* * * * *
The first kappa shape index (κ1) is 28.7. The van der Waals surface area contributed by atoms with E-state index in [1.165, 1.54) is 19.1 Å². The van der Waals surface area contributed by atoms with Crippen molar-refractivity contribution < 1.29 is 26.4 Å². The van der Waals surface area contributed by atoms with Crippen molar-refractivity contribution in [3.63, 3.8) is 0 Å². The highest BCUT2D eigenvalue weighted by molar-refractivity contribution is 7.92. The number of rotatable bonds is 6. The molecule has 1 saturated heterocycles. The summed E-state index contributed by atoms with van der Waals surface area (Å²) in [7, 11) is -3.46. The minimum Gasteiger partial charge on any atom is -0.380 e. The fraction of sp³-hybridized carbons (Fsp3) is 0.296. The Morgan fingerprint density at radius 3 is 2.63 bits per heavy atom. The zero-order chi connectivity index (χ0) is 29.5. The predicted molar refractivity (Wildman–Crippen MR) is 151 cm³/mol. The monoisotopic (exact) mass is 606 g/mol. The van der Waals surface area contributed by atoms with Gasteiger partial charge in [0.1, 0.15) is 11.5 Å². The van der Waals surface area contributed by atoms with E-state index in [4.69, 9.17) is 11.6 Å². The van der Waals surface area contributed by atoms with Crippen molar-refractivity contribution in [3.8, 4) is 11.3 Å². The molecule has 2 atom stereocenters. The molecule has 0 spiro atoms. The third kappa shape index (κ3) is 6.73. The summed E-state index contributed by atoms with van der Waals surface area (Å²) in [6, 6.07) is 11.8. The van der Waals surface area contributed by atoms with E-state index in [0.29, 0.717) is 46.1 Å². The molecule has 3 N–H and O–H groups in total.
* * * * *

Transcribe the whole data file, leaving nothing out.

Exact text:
The first kappa shape index (κ1) is 28.7. The van der Waals surface area contributed by atoms with E-state index in [1.165, 1.54) is 19.1 Å². The van der Waals surface area contributed by atoms with Crippen molar-refractivity contribution < 1.29 is 26.4 Å². The van der Waals surface area contributed by atoms with Crippen molar-refractivity contribution in [3.63, 3.8) is 0 Å². The highest BCUT2D eigenvalue weighted by molar-refractivity contribution is 7.92. The number of rotatable bonds is 6. The molecule has 1 saturated heterocycles. The summed E-state index contributed by atoms with van der Waals surface area (Å²) in [7, 11) is -3.46. The minimum Gasteiger partial charge on any atom is -0.380 e. The fraction of sp³-hybridized carbons (Fsp3) is 0.296. The Morgan fingerprint density at radius 3 is 2.63 bits per heavy atom. The zero-order chi connectivity index (χ0) is 29.5. The predicted molar refractivity (Wildman–Crippen MR) is 151 cm³/mol. The monoisotopic (exact) mass is 606 g/mol. The van der Waals surface area contributed by atoms with Gasteiger partial charge in [0.1, 0.15) is 11.5 Å². The van der Waals surface area contributed by atoms with E-state index in [4.69, 9.17) is 11.6 Å². The van der Waals surface area contributed by atoms with Crippen molar-refractivity contribution in [3.8, 4) is 11.3 Å². The molecule has 2 atom stereocenters. The molecule has 0 spiro atoms. The third kappa shape index (κ3) is 6.73. The summed E-state index contributed by atoms with van der Waals surface area (Å²) in [6, 6.07) is 11.8. The van der Waals surface area contributed by atoms with E-state index in [0.29, 0.717) is 46.1 Å². The molecule has 3 N–H and O–H groups in total.